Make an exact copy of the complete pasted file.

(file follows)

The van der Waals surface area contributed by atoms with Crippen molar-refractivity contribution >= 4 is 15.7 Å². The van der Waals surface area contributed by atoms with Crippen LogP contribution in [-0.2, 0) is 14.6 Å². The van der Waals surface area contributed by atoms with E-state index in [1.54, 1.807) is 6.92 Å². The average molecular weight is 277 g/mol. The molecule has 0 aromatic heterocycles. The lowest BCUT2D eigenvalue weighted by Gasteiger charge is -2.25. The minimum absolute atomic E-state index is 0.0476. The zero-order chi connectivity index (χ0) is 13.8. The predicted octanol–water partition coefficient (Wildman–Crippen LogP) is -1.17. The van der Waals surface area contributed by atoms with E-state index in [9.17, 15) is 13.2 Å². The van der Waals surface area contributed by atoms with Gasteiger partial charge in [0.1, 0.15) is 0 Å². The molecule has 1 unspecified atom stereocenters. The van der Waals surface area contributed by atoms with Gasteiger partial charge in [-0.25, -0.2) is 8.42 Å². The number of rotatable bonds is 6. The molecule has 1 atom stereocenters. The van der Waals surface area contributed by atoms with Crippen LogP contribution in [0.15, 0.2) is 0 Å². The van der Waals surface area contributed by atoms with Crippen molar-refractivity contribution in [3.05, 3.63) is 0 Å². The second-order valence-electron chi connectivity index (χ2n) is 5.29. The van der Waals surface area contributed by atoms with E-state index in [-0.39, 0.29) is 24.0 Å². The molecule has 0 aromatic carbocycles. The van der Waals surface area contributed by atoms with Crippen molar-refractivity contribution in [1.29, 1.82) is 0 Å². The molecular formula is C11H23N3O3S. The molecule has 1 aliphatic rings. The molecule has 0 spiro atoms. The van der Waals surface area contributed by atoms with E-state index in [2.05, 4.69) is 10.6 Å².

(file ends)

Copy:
The van der Waals surface area contributed by atoms with Crippen molar-refractivity contribution >= 4 is 15.7 Å². The van der Waals surface area contributed by atoms with Crippen LogP contribution in [-0.2, 0) is 14.6 Å². The van der Waals surface area contributed by atoms with E-state index in [1.54, 1.807) is 6.92 Å². The average molecular weight is 277 g/mol. The molecule has 0 aromatic heterocycles. The lowest BCUT2D eigenvalue weighted by Gasteiger charge is -2.25. The minimum absolute atomic E-state index is 0.0476. The zero-order chi connectivity index (χ0) is 13.8. The predicted octanol–water partition coefficient (Wildman–Crippen LogP) is -1.17. The van der Waals surface area contributed by atoms with E-state index in [9.17, 15) is 13.2 Å². The van der Waals surface area contributed by atoms with Gasteiger partial charge in [0.1, 0.15) is 0 Å². The molecule has 1 unspecified atom stereocenters. The van der Waals surface area contributed by atoms with Gasteiger partial charge in [-0.25, -0.2) is 8.42 Å². The number of rotatable bonds is 6. The molecule has 1 atom stereocenters. The van der Waals surface area contributed by atoms with Crippen LogP contribution in [0.15, 0.2) is 0 Å². The van der Waals surface area contributed by atoms with Crippen molar-refractivity contribution in [3.05, 3.63) is 0 Å². The second-order valence-electron chi connectivity index (χ2n) is 5.29. The van der Waals surface area contributed by atoms with E-state index in [-0.39, 0.29) is 24.0 Å². The molecule has 0 aromatic carbocycles. The van der Waals surface area contributed by atoms with Crippen molar-refractivity contribution in [1.29, 1.82) is 0 Å². The molecular formula is C11H23N3O3S. The molecule has 1 aliphatic rings. The molecule has 0 spiro atoms. The van der Waals surface area contributed by atoms with E-state index in [2.05, 4.69) is 10.6 Å².